Epson Quandry


CGF II, Certified Grumble Framer Level 2
Founding Member
Nov 29, 1999
Is everyone happy with thier Epson P2000, 2200, 9600, and what does the word permanent really mean?
I have the 2000P. I have been happy-enough with the prints but it is incredibly slow, a fact made all the worse by the need to make multiple test prints before the final one. The paper and inks are not available locally and this printer consumes both with gusto.

I recently bought an HP 7900. It prints MUCH faster and with very few test prints needed. In addition to the pair of 3-color cartridges, you can replace the black (used for text) with a photo grey cartridge. You can get true B&W prints (unlike the Epson) or any toned variation you want. Very nice for scanning and printing those old photos. It's also terrific for the newspaper articles I'd be scanning and printing if it weren't a copyright violation.

The HP does not use pigments. The inks and papers are avilable nearly anywhere. The test labs say the print will resist fading for 73 years when you use HP's best photo papers. The size limit is 8-1/2x14, so the Epson will stick around for larger prints.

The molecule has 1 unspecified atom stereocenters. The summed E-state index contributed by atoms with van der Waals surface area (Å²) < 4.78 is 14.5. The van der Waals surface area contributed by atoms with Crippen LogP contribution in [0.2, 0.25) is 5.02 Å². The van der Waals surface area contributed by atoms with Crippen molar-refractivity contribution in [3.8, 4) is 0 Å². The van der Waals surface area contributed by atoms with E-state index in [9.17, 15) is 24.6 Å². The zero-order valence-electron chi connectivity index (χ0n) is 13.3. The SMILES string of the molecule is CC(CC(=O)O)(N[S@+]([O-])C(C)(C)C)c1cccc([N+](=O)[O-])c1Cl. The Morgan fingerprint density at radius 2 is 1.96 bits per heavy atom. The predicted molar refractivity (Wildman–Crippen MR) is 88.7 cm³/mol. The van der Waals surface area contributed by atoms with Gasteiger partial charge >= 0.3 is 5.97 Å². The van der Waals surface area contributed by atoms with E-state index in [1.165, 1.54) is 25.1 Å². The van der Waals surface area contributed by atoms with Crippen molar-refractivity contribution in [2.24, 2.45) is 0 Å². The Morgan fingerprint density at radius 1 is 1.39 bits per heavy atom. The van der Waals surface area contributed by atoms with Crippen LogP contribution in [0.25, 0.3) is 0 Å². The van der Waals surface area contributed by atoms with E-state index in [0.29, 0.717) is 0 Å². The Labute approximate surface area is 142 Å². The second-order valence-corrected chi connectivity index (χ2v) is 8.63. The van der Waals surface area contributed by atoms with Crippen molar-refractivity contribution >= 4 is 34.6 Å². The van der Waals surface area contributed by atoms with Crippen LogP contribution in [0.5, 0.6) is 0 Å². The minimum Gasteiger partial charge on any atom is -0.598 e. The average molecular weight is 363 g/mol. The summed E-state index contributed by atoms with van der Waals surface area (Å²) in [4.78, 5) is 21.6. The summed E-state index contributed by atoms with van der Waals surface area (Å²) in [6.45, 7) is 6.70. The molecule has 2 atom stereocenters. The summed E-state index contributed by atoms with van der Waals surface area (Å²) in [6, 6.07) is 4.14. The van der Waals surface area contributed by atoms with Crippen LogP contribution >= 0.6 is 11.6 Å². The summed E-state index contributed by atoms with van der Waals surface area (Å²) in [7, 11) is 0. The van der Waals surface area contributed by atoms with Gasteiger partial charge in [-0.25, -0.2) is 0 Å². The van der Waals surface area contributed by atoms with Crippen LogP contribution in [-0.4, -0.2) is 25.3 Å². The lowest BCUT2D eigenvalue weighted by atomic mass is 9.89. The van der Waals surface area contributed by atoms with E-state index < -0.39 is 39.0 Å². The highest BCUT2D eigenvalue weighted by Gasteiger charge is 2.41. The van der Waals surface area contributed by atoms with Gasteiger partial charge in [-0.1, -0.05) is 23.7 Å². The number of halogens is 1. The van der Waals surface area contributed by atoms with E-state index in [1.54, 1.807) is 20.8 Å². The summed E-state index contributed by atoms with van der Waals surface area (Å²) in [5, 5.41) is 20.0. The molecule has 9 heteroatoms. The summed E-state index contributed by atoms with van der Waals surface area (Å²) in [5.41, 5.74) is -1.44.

"Permanent" means anything that will last longer than I will. In the case of the Epson Archival Matte paper with their pigmented inks, they claim 200 years. The HP claims 73 years for the 7900.

I've been telling my customers that, if the print fades after only 72 years, bring it back to me and I'll make a new one.

BTW, I paid about $900 for the Epson a few years ago and under $200 for the HP a few weeks ago.
If possible, check out the the August 2004 issue of Photo Marketing Magazine, pgs. 20 - 22, "Preserving The Memories: Products,proper storage keep consumer color inkjet prints lasting decades". It is a short discussion of the issue, with 7 tips retailers can pass along to their customers. The article is by Bonnie Gretzner.
We use several Epson printers, I think we have 2-1270's, 2-2200's, and a 7600. We love them. Ron's right, the smaller ones aren't the fastest printers out there, but I find the quality outweighs the speed. The 7600 was reasonably fast, until we installed a new profile for it. The new profile is amazing, especially on watercolors and canvas. The only trouble with it is that it uses about double the ink and takes about 4 times as long to print a canvas. For instance, we could get a 16x20 canvas printed with the old profile in about 12 minutes, the new one takes over 50 minutes. The wait is definately worth it though. We put a premium on the new product due to the time and ink consumption (about 40% higher) and in 3 months have had no customers opt to save money and go with the old canvas.